City of Hamilton to investigate how former white-supremacist leader got hired
Marc Lemire says he now rejects the Heritage Front and he's not a Nazi
The City of Hamilton is pledging to conduct a "thorough investigation" after concerns were raised that the former head of a white supremacist organization has been working in the city's information-technology (IT) department since at least 2012.
Matthew Green, who was Hamilton's first black councillor from 2014 to 2018, said he felt betrayed and threatened to learn of the city's employment of former Heritage Front leader Marc Lemire.
Green and other community members have raised privacy and safety concerns about Lemire working in IT, and want to know how much the city knew about his past when it hired him.
In an email to CBC News, Lemire said he rejects the Heritage Front and he's neither a white supremacist nor a neo-Nazi. He says it is not true that he was once the leader of the Heritage Front.
There has been no public allegation of wrongdoing by Lemire in his work for the city.
City says 'appropriate action' will be taken if necessary
Councillors discussed the revelation at length behind closed doors late Wednesday, after which the investigation was announced.
Lora Fontana, head of the city's human resources department, said Thursday that staff can't comment on personnel matters, but they do take allegations about inappropriate behaviour and "possible misconduct" seriously.
"It is important that we take a measured approach to the investigation to ensure we gain a deeper understanding of the situation, determine the facts, and remain respectful of all concerns and parties throughout the process," she wrote.
The statement did not say what the investigation will consider.
Along with community members, Green, an outspoken anti-racism advocate, wants to know what sensitive personal information Lemire has had access to as part of his work, and if he accessed any of it inappropriately.
They also want to know if the city knew of Lemire's background when it hired him, and whether staff took steps to hide or conceal Lemire's employment at the city.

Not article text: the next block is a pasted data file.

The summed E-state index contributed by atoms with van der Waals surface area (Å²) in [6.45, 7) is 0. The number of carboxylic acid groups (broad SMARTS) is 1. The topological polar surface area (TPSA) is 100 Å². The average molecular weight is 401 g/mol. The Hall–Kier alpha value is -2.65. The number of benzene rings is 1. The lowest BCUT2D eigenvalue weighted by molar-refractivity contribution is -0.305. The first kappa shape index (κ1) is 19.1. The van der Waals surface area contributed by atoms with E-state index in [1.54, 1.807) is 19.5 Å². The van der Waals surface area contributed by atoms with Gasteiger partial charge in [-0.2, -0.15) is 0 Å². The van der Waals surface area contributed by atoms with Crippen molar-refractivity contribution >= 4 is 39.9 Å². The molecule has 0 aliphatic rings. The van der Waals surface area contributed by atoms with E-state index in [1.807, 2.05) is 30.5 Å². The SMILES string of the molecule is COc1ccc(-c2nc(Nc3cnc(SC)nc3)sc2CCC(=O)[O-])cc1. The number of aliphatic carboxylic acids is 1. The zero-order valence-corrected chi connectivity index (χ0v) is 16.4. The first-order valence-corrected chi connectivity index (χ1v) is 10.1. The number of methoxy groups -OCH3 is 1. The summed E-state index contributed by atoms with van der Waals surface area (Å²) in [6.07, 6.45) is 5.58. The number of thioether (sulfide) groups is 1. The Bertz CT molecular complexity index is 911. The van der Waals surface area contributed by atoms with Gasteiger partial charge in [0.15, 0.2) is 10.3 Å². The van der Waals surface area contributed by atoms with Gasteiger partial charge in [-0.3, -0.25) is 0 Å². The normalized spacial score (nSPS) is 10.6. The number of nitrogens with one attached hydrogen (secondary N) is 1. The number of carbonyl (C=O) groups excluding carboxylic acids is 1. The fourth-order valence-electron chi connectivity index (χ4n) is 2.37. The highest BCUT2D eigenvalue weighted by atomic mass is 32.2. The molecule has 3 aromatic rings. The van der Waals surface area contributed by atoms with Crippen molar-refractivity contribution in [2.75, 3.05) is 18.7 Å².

If the investigation "substantiates a policy violation, appropriate action will be taken," Fontana said.
Lemire's extension hasn't been accessible in the dial-by-name directory, and only a human switchboard operator would connect a caller. The only online document connecting Lemire to his department is an organizational chart in a 2012 budget document.
Lemire denies involvement 'in politics'
Multiple sources have confirmed Lemire's employment to CBC News, and Vice Canada reported it Wednesday.
The city would not say when Lemire started working, but a 2012 document with his name on it shows he has been there at least that long.
In his email to CBC Hamilton, Lemire said that he "has not been involved in politics for many years."
Lemire's known involvement in white-supremacist activities began more than two decades ago. In 1996, he launched a website called The Freedom Site, styling himself as a free-speech crusader. The site was last updated in 2015.
Lemire has also been closely connected to white nationalist Paul Fromm, who recently moved to Hamilton and ran for mayor last year.
In a statement sent to CBC News, Lemire said the website now acts as an archive of his battle against the now-repealed Section 13 of the Canadian Human Rights Act. While he lost his challenge of the definition of internet hate speech under the Act, his fight contributed to the repeal of Section 13.
"The Heritage Front stuff dates back to when I was a teenager," he said, linking to an article in which he said he's not a Nazi or white supremacist.
"I reject the Heritage Front for what it was, as I have stated consistently for over 11 years."
Councillor 'satisfied' matter is being taken seriously
Green said he has serious concerns about how much of his personal information and communications Lemire has access to.
He said the city has eroded public trust by appearing to cover up Lemire's employment, and questions whether it's letting white supremacists infiltrate local government.
"Quite frankly, I find it frightening," Green said in a written statement, adding he felt betrayed by former city manager Chris Murray, and senior city staff, "who must have been in the know and willfully kept this potential threat from me."
I can't stress enough how seriously our staff are taking the situation.- Coun. Nrinder Nann
Murray is now the city manager in Toronto. A statement from a spokesperson there said Murray was unaware Lemire worked for the City of Hamilton.
Hamilton Coun. Nrinder Nann said she was also "surprised and concerned" to learn of Lemire's past.
Nann said she couldn't provide details about the investigation, but said she's happy one will take place.
"I can't stress enough how seriously our staff are taking the situation," she said.
"I feel satisfied as as councillor that the areas I wanted to make sure were integrated, and [that] other councillors raised as concerns, will be addressed."
with files from Samantha Craggs